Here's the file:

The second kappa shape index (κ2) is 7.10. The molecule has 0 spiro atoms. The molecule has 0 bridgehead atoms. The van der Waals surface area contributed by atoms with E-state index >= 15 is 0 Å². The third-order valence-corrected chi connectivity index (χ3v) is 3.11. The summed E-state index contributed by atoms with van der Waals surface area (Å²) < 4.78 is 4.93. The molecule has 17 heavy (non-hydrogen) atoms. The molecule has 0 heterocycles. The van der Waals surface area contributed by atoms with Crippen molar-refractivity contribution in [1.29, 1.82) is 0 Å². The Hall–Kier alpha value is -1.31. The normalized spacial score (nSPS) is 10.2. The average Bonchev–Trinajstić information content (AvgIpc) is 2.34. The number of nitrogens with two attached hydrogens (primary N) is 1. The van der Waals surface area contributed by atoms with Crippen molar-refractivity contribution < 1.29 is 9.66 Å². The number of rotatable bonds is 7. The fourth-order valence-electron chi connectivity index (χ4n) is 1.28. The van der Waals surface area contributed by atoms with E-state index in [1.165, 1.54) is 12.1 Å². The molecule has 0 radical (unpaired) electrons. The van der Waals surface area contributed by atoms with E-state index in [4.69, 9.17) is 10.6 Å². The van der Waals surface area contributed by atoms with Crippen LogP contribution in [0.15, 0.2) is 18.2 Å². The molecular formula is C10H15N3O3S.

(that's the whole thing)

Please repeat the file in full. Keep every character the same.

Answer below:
The second kappa shape index (κ2) is 7.10. The molecule has 0 spiro atoms. The molecule has 0 bridgehead atoms. The van der Waals surface area contributed by atoms with E-state index >= 15 is 0 Å². The third-order valence-corrected chi connectivity index (χ3v) is 3.11. The summed E-state index contributed by atoms with van der Waals surface area (Å²) < 4.78 is 4.93. The molecule has 17 heavy (non-hydrogen) atoms. The molecule has 0 heterocycles. The van der Waals surface area contributed by atoms with Crippen molar-refractivity contribution in [1.29, 1.82) is 0 Å². The Hall–Kier alpha value is -1.31. The normalized spacial score (nSPS) is 10.2. The average Bonchev–Trinajstić information content (AvgIpc) is 2.34. The number of nitrogens with two attached hydrogens (primary N) is 1. The van der Waals surface area contributed by atoms with Crippen molar-refractivity contribution < 1.29 is 9.66 Å². The number of rotatable bonds is 7. The fourth-order valence-electron chi connectivity index (χ4n) is 1.28. The van der Waals surface area contributed by atoms with E-state index in [1.165, 1.54) is 12.1 Å². The molecule has 0 radical (unpaired) electrons. The van der Waals surface area contributed by atoms with E-state index in [4.69, 9.17) is 10.6 Å². The van der Waals surface area contributed by atoms with Crippen LogP contribution in [0.15, 0.2) is 18.2 Å². The molecular formula is C10H15N3O3S.